When it comes to recipes, it is usually best to match the ingredient list as closely as possible. Use large eggs, when a recipe calls for them. Use buttermilk, rather than a substitute if you can. You’ll usually get the best flavor and the most accurate results this way.
The biggest temptation – these days, it seems – is to substitute lower fat ingredients in place of their full-fat counterparts in the name of health. Low fat or skim milk in place of whole milk doesn’t have that much of an impact on a finished cake, since it really only reduces that fat content slightly. Most of the fat comes from butter (or oil) and products like “light butter” and “whipped butter,” both of which appeal to consumers as spreads for toast and bread, seem like tempting substitutes for the real deal.
The problem with whipped and light butters is that they’re not going to give you the results you want. Real butter is 80% milk fat and 20% water. This ratio is crucial to producing tender cakes and cookies, as well as flaky pie crusts and pastries. Whipped butter is made by creating air pockets in standard butter (this makes it easier to spread) and can be up to 1/3 air. If you try and substitute this product, you’ll end up with far less butter than you should – and a less tender, less buttery product. “Light” butter generally has more water and/or fillers added to it to replace butterfat. This is a poor substitute for real butter because recipes don’t account for fillers and the extra water (and other ingredients, for that matter) is not going to contribute to a perfectly textured product.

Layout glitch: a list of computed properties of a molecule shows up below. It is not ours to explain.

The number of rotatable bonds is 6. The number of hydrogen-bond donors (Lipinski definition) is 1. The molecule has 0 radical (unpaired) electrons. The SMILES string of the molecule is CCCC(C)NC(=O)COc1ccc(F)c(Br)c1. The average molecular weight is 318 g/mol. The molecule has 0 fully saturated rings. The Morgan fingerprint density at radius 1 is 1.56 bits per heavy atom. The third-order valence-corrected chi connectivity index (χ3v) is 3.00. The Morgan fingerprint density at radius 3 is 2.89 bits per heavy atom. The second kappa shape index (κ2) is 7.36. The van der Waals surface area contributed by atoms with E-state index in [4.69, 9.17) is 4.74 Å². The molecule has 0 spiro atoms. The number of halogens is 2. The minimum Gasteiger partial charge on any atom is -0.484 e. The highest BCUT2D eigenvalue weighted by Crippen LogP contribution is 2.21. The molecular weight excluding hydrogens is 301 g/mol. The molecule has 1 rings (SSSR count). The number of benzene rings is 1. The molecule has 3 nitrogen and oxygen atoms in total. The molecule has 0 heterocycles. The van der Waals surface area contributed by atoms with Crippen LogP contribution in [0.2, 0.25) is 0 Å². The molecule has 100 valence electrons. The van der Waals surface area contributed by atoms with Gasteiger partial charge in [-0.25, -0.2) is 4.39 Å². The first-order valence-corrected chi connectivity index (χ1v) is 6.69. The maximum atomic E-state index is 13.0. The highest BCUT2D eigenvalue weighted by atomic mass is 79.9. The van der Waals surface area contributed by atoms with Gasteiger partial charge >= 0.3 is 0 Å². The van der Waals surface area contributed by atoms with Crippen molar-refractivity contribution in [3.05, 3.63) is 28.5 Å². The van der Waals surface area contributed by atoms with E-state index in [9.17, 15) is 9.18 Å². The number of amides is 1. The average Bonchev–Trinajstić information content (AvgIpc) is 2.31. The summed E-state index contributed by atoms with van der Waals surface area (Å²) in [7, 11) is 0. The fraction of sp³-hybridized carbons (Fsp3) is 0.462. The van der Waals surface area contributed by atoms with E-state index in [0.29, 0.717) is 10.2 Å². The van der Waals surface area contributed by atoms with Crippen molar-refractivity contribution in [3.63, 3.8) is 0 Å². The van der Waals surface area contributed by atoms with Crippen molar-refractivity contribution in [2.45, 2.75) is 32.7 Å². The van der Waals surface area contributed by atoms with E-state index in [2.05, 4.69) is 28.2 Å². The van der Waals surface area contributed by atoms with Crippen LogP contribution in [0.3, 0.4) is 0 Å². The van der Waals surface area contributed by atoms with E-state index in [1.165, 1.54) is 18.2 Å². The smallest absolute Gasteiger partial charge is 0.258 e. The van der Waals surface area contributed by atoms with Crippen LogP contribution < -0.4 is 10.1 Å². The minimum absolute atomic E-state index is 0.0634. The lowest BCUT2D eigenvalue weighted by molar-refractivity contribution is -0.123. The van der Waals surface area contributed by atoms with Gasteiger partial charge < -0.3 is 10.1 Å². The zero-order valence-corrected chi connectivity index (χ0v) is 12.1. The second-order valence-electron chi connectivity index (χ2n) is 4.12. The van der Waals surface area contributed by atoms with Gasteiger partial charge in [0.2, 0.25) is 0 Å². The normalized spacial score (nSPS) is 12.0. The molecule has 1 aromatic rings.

Use the real thing and take smaller bites, if you’re wanting to cut back on the fat content in some of your baked goods, or look up a recipe that is lower in fat to begin with. If you want to try the substitutes, be aware that they’re not really going to be comparable to the same recipe made with real, full-fat butter.